Throughout the world, countries are struggling to ensure they have enough medical supplies and equipment to deal with the COVID-19 coronavirus pandemic. While regular medical supplies are starting to flow again from China and other producers, the need for ventilators still grows for severe case-patients in hospitals and other health care facilities. In order to prepare for a possible shortage of ventilators (and in certain locations, bolster the already short supply of ventilators), the FDA has deployed the Enforcement Policy for Ventilators and Access and Other Respiratory Devices During the Coronavirus Disease-2019 (COVID-19) Public Health Emergency. As part of the policy, they have included guidelines for increasing the availability of ventilators, in which one of these measures is to allow anesthesia machines to be used as emergency ventilators if no long-term ventilators are available for patients at a hospital or other medical facility. These are meant to augment current procedures and controls, not replace them.
Recommending the Use of Anesthesia Machines during COVID-19 Health Emergency
While anesthesia machines are not generally used only for their ventilation capabilities, using newer models of anesthesia gas machines without the anesthesia gas and the proper viral filters means that hospitals that have anesthesia machines can now repurpose them temporarily to act as life-saving respirators for patients of severe cases of COVID-19.
Noted on the FDA website article, ‘Ventilator Supply Mitigation Strategies: Letter to Health Care Providers‘. “For any patient needing ventilatory support, anesthesia gas machines capable of providing controlled ventilation or assisted ventilation may be used outside of the traditional use for anesthetic indication. Because of significant differences between the anesthesia gas machine and traditional critical care ventilators, use or supervision by an anesthesia provider is recommended. Refer to the manufacturers’ websites for specific instructions on the safe use of anesthesia gas machines for this indication.”
Not all Anesthesia Machines are Useable as Ventilators
As stated by the FDA article, healthcare providers should first and foremost contact the manufacturer of their anesthesia gas machines to ensure that they can properly be fitted to act as a ventilation device for patients with severe cases of COVID-19. There are differences between different anesthesia gas machine mechanical ventilation components that could make them less viable as a standalone ventilator system, especially older models, as newer models have more modes of ventilation and flexible settings available.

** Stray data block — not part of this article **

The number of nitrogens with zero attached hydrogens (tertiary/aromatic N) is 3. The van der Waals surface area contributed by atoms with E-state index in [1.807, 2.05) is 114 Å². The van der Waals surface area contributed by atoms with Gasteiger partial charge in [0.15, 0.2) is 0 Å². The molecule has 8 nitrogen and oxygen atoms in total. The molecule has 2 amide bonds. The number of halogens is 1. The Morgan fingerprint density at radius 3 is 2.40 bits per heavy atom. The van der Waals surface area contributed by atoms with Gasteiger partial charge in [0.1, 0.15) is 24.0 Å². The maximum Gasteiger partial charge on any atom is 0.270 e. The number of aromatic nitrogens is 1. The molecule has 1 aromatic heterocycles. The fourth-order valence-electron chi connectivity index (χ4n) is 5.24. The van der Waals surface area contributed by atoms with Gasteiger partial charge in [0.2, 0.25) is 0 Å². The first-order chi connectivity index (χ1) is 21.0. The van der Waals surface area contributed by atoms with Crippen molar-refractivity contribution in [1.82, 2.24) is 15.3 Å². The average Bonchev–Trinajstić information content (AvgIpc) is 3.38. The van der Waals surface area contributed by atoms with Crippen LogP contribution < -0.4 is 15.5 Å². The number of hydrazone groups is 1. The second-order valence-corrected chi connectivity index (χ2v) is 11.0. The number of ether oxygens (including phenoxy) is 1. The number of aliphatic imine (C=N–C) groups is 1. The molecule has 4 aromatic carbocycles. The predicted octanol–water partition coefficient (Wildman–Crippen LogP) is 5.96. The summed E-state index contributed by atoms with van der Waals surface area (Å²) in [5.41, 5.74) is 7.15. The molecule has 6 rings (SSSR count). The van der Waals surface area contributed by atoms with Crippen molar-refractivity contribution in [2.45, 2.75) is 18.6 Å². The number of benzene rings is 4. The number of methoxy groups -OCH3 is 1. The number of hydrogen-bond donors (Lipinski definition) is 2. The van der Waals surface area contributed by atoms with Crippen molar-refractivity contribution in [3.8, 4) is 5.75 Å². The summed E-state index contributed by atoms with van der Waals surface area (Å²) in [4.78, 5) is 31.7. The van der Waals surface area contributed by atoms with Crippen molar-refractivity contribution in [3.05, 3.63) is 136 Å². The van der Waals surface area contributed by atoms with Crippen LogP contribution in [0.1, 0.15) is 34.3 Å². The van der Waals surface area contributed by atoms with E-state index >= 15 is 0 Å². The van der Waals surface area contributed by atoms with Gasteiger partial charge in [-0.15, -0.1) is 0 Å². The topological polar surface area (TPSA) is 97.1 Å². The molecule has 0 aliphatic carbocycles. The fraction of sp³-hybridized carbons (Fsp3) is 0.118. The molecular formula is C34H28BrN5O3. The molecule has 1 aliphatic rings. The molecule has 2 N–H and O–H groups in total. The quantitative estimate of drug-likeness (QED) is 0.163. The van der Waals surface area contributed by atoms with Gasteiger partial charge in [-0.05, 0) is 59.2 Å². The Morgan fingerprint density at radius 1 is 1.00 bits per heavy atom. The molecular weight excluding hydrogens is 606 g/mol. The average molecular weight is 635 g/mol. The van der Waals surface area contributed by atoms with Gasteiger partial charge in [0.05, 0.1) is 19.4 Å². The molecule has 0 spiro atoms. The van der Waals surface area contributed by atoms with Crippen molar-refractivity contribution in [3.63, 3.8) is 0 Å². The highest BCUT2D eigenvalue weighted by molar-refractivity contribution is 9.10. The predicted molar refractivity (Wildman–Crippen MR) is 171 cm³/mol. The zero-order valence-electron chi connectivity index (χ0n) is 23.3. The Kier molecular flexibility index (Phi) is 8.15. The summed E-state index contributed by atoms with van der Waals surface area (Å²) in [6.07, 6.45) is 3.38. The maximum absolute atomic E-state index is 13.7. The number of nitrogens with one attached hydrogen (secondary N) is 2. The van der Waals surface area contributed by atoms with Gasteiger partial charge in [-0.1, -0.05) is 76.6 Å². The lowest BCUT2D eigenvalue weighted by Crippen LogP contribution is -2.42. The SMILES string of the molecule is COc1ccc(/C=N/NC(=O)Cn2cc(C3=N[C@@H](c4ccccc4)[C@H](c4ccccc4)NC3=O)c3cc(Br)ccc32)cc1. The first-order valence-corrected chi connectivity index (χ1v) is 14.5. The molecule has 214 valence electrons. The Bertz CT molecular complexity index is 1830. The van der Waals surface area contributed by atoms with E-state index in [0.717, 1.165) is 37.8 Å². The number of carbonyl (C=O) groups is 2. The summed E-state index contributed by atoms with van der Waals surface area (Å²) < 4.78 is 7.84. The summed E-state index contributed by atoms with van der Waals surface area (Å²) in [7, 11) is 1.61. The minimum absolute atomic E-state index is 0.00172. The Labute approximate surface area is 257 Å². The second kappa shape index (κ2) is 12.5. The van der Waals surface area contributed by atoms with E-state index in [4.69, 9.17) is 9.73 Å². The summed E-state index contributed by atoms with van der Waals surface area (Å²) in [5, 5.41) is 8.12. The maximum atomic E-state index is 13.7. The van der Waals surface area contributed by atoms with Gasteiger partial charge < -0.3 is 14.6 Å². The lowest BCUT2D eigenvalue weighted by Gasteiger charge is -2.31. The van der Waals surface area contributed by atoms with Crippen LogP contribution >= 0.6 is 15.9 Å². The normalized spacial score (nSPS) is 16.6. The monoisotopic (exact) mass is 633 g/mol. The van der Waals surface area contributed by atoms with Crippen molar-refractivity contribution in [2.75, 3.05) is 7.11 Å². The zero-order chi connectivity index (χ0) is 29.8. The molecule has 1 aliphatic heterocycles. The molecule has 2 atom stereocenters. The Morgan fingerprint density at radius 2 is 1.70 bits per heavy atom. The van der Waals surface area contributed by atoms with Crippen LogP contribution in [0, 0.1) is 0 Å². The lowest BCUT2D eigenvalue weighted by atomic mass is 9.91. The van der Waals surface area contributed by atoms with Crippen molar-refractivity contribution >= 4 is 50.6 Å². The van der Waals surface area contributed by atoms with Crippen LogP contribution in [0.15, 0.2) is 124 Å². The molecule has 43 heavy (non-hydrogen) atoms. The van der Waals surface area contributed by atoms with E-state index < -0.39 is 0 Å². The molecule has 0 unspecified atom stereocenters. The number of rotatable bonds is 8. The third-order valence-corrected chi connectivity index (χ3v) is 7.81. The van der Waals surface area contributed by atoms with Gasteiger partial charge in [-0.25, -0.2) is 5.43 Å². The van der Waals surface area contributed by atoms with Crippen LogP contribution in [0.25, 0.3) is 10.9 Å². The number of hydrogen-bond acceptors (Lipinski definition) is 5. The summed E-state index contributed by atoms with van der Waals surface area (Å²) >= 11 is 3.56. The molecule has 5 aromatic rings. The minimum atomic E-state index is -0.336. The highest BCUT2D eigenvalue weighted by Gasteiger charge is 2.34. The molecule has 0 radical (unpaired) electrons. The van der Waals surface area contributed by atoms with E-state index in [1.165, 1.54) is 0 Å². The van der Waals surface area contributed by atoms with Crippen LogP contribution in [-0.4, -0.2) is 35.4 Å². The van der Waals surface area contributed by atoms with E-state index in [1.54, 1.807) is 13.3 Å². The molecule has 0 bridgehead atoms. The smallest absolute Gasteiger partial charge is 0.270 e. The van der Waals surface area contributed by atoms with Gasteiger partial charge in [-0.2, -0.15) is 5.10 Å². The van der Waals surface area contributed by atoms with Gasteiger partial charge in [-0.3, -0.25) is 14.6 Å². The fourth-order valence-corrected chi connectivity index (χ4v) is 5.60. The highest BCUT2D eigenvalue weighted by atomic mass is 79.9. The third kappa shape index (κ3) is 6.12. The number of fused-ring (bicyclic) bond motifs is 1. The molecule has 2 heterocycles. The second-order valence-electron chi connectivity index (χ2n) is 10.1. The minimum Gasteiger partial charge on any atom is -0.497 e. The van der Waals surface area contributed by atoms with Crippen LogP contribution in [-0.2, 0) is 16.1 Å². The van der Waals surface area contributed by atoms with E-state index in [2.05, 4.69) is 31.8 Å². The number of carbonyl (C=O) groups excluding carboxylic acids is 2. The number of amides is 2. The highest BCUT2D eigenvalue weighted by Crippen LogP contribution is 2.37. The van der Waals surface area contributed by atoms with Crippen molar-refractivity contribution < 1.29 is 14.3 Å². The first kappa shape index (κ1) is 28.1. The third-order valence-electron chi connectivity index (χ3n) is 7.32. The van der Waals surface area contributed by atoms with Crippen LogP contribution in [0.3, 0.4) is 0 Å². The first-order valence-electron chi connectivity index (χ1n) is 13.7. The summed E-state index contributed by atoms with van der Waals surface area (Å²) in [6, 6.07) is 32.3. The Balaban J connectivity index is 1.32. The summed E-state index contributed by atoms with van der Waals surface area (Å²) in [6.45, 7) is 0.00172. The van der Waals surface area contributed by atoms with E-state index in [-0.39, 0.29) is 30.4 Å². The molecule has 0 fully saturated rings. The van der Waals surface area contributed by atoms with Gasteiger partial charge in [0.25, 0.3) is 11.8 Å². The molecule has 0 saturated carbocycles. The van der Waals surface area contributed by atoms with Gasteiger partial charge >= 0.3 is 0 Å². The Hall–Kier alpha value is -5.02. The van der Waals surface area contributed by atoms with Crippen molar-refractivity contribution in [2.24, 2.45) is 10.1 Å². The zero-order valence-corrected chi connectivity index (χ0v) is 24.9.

Posted by the American Society of Anesthesiologists, the APSF/ASA Guidance on Purposing Anesthesia Machines as ICU Ventilators document mentions. “Anesthesia ventilators with compliance compensation and tidal volume delivery unaffected by the fresh gas flow are preferred, as they provide more consistent tidal volume delivery and more accurate monitoring. Anesthesia machines obtained from ambulatory surgery centers or office-based practices may be the least suitable for this purpose; however, they might be used to fill-in for the more capable anesthesia machines that have been moved to the ICU.”
It is also required that the anesthesia machines that are repurposed as ventilators are capable of being fully sterilized, using the proper viral filters for the breathing systems to ensure that there is no cross-contamination between patients.
Ensuring Patients Get Ventilation Support They Require
MyBioGate has a full range of medical supplies, equipment, and machinery to help provide healthcare to patients in need around the world. If you require anesthesia machines to act as ventilators, then contact MyBioGate today to put in the supply order. For any and all updates on COVID-19 resources available from MyBioGate, check out the website.